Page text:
Wurth do a non setting mastic if that's your choice for a bolt on roof? I wouldn't think suitable for a bonded roof?



    I've used this for sealing under the windscreen on my project. It comes in 10mm dia. on a 10 metre roll.



    Cheers
    Chris
    That would be perfect. Where on earth do you buy it from You would lay a bed of that to sit the roof on and pull it down into the tape as you tighten the bolts. The roof seal i would put a fine bead of "never dry" mastic into, then clip it onto the roof.

    You have just shown me what appears the easiest way to get the windscreen sealed too

    seeya,
    Shane L.
    'Cit' homepage:
    Citroen Workshop
    Proper cars--
    '85 Series II CX2500 GTi Turbo I
    '63 ID19 http://www.aussiefrogs.com/forum/showthread.php?t=90325
    '72 DS21 ie 5spd pallas (last looked at ... about 15years ago)
    '78 GS1220 pallas
    '92 Range Rover Classic ... 5spd manual.

    Yay ... No Slugomatics


    Modern Junk:
    '07 Poogoe 407 HDi 6spd manual

  13. #13
    Administrator GreenBlood's Avatar
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    Quote Originally Posted by DoubleChevron View Post
    That would be perfect. Where on earth do you buy it from You would lay a bed of that to sit the roof on and pull it down into the tape as you tighten the bolts. The roof seal i would put a fine bead of "never dry" mastic into, then clip it onto the roof.

    You have just shown me what appears the easiest way to get the windscreen sealed too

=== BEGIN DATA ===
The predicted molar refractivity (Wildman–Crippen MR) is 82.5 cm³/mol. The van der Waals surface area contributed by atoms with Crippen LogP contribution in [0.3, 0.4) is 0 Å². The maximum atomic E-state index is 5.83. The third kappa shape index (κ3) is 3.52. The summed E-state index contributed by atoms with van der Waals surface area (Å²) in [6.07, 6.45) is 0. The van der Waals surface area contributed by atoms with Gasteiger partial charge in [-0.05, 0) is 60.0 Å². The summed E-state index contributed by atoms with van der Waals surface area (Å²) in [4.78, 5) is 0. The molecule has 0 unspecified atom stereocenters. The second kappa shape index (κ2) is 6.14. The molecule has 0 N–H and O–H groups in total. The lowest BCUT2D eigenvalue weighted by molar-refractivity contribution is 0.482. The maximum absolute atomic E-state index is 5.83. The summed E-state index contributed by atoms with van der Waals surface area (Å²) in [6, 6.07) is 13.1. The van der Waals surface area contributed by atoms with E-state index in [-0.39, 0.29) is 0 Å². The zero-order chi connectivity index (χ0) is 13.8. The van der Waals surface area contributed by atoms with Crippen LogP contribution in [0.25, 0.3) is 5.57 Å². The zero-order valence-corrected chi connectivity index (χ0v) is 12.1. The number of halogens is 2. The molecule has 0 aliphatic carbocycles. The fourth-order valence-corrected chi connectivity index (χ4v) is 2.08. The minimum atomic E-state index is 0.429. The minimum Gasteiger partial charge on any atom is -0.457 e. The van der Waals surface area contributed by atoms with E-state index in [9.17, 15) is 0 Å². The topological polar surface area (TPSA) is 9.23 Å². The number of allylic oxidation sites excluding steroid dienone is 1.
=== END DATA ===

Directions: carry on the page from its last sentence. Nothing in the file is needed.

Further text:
seeya,
    Shane L.
    Wurth don't have retail outlets to the best of my knowledge. I got lucky when a Wurth rep called in on a neighbour at work. He was happy to use his staff account and purchased on my behalf, they have a great range of products but their website is very clunky and difficult to extract information from - talking to a rep gets you what you are looking for in moments.

    Other than a 3M product which we don't appear to get in Aus, the Wurth mastic is as close to the factory seal for the lower windscreen as you will find.

    If you are interested and do have trouble making a purchase give me a hoy

    Cheers
    Chris
    74 D(very Special) >>Rejuvenation Thread<<
    08 C5 X7 HDi very Noir



    "Déesse" Roland Barthes, 'Mythologies', 1957

    The Déesse has all the characteristics of one of those objects fallen from another universe that fed the mania for novelty in the eighteenth century and a similar mania expressed by modern science fiction: the Déesse is first and foremost the new Nautilus.

    (Umberto Eco [Ed], The History of Beauty, Rizzoli, NY, 2004)

  14. #14
    Real cars have hydraulics DoubleChevron's Avatar
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    Thanks GB,

    I'll ask around locally. @ 10meters I think i'll need 2rolls. That should be enough for two windscreens and one roof (the later bonded roof will be the sikaflex above).

    I'll contact wurth, I'm sure they'll have a local rep somewhere